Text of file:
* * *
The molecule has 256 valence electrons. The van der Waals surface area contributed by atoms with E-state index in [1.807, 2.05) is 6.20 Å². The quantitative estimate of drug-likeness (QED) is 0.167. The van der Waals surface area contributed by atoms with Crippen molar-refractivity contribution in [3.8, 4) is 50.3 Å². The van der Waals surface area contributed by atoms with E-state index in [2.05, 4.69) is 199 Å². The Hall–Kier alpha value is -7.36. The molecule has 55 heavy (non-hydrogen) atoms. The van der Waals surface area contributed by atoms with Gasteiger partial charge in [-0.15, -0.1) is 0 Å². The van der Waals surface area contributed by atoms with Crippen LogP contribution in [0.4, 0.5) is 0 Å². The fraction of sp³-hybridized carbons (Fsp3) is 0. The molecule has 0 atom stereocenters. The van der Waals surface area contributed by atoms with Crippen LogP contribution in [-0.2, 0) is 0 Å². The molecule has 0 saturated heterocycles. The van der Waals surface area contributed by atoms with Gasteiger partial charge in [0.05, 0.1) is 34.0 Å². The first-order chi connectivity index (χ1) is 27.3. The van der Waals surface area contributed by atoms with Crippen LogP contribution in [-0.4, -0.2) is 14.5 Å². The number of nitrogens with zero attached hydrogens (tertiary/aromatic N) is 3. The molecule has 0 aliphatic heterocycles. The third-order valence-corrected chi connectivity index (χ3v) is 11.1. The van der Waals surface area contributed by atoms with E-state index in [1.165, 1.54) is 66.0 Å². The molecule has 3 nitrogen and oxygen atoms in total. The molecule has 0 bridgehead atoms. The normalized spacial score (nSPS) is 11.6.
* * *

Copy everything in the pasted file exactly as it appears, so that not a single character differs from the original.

The molecule has 256 valence electrons. The van der Waals surface area contributed by atoms with E-state index in [1.807, 2.05) is 6.20 Å². The quantitative estimate of drug-likeness (QED) is 0.167. The van der Waals surface area contributed by atoms with Crippen molar-refractivity contribution in [3.8, 4) is 50.3 Å². The van der Waals surface area contributed by atoms with E-state index in [2.05, 4.69) is 199 Å². The Hall–Kier alpha value is -7.36. The molecule has 55 heavy (non-hydrogen) atoms. The van der Waals surface area contributed by atoms with Gasteiger partial charge in [-0.15, -0.1) is 0 Å². The van der Waals surface area contributed by atoms with Crippen LogP contribution in [0.4, 0.5) is 0 Å². The fraction of sp³-hybridized carbons (Fsp3) is 0. The molecule has 0 atom stereocenters. The van der Waals surface area contributed by atoms with Crippen LogP contribution in [-0.2, 0) is 0 Å². The molecule has 0 saturated heterocycles. The van der Waals surface area contributed by atoms with Gasteiger partial charge in [0.05, 0.1) is 34.0 Å². The first-order chi connectivity index (χ1) is 27.3. The van der Waals surface area contributed by atoms with Crippen LogP contribution in [-0.4, -0.2) is 14.5 Å². The number of nitrogens with zero attached hydrogens (tertiary/aromatic N) is 3. The molecule has 0 aliphatic heterocycles. The third-order valence-corrected chi connectivity index (χ3v) is 11.1. The van der Waals surface area contributed by atoms with E-state index in [1.165, 1.54) is 66.0 Å². The molecule has 3 nitrogen and oxygen atoms in total. The molecule has 0 bridgehead atoms. The normalized spacial score (nSPS) is 11.6.